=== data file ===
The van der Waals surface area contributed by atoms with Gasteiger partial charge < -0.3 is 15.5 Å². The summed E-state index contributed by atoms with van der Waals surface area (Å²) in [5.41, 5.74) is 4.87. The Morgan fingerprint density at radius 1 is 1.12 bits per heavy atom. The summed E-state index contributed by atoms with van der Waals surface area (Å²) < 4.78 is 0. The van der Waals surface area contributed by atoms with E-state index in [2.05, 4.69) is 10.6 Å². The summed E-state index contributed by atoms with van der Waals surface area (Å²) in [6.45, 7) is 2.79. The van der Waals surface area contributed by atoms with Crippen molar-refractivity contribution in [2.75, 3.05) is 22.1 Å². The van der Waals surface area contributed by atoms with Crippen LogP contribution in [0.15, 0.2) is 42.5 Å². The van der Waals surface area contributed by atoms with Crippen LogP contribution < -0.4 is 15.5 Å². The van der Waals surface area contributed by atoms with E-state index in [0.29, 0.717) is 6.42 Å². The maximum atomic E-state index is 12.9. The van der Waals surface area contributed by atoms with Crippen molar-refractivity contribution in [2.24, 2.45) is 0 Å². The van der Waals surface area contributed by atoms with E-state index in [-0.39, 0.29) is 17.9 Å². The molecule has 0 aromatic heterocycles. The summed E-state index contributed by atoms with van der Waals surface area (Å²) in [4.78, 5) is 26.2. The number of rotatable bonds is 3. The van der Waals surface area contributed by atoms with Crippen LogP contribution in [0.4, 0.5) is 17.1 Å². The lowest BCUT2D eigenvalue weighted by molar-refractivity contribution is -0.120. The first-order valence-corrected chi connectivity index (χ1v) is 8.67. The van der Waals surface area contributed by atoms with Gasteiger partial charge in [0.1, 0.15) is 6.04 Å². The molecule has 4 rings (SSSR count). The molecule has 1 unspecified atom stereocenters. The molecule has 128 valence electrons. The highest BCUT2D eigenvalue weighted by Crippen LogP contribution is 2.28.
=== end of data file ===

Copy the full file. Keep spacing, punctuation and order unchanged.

The van der Waals surface area contributed by atoms with Gasteiger partial charge < -0.3 is 15.5 Å². The summed E-state index contributed by atoms with van der Waals surface area (Å²) in [5.41, 5.74) is 4.87. The Morgan fingerprint density at radius 1 is 1.12 bits per heavy atom. The summed E-state index contributed by atoms with van der Waals surface area (Å²) < 4.78 is 0. The van der Waals surface area contributed by atoms with E-state index in [2.05, 4.69) is 10.6 Å². The summed E-state index contributed by atoms with van der Waals surface area (Å²) in [6.45, 7) is 2.79. The van der Waals surface area contributed by atoms with Crippen molar-refractivity contribution in [2.75, 3.05) is 22.1 Å². The van der Waals surface area contributed by atoms with Crippen LogP contribution in [0.15, 0.2) is 42.5 Å². The van der Waals surface area contributed by atoms with Crippen LogP contribution < -0.4 is 15.5 Å². The van der Waals surface area contributed by atoms with E-state index in [0.29, 0.717) is 6.42 Å². The maximum atomic E-state index is 12.9. The van der Waals surface area contributed by atoms with Crippen molar-refractivity contribution in [2.24, 2.45) is 0 Å². The van der Waals surface area contributed by atoms with E-state index in [-0.39, 0.29) is 17.9 Å². The molecule has 0 aromatic heterocycles. The summed E-state index contributed by atoms with van der Waals surface area (Å²) in [4.78, 5) is 26.2. The number of rotatable bonds is 3. The van der Waals surface area contributed by atoms with Crippen LogP contribution in [0.4, 0.5) is 17.1 Å². The lowest BCUT2D eigenvalue weighted by molar-refractivity contribution is -0.120. The first-order valence-corrected chi connectivity index (χ1v) is 8.67. The van der Waals surface area contributed by atoms with Gasteiger partial charge in [0.1, 0.15) is 6.04 Å². The molecule has 4 rings (SSSR count). The molecule has 1 unspecified atom stereocenters. The molecule has 128 valence electrons. The highest BCUT2D eigenvalue weighted by Crippen LogP contribution is 2.28.